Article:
FAA, controllers strike tentative deal

The Federal Aviation Administration and the National Air Traffic Controllers Association have struck a tentative deal to extend the controllers' contract for two years.

Under the existing five-year agreement, which expires in September, controllers were given pay raises that, insiders believe, paved the way for a good working relationship with the FAA. With the extension, they will receive the same raises as other federal employees.

"With the enormous amount of work we are doing with the FAA on a wide array of subjects ... it was vitally important to us to resolve the issue of our collective bargaining agreement as efficiently as possible," NATCA President John Carr said in a Jan. 7 news release.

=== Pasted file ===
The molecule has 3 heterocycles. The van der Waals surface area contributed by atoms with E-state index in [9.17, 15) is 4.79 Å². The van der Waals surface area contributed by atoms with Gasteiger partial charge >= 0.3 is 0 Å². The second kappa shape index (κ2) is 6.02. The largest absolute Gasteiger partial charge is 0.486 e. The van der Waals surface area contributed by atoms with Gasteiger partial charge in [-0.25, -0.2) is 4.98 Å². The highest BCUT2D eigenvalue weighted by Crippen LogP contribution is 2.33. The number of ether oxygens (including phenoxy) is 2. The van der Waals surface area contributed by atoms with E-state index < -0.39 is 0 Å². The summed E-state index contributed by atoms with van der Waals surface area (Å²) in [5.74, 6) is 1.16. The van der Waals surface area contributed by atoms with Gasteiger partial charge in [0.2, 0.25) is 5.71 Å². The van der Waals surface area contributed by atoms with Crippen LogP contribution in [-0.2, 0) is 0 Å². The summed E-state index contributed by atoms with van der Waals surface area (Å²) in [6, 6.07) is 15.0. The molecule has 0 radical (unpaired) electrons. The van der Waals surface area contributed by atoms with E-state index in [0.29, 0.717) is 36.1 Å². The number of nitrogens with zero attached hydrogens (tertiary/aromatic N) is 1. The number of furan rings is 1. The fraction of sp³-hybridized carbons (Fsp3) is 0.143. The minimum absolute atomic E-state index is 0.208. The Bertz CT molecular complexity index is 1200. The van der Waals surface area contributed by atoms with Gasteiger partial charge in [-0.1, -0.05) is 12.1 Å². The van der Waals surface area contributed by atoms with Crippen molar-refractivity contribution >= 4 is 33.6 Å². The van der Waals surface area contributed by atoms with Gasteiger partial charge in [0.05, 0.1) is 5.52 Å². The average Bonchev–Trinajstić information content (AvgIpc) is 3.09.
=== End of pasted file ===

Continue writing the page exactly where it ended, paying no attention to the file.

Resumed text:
The FAA employs about 24,000 controllers, who rely on computer systems to manage traffic and provide information to pilots in the air and on the ground.

Many of the controllers hired to replace the thousands who were fired following a strike in 1981 are, or soon will be, eligible for retirement. The list of potential retirees includes frontline supervisors and controllers at some of the nation's busiest air traffic control facilities.

To deal with the attrition, NATCA and the FAA plan to work on a new staffing agreement, Carr said.

"It's critically important to the continued safety and efficiency of the system that we have enough qualified and trained controllers working," he said.

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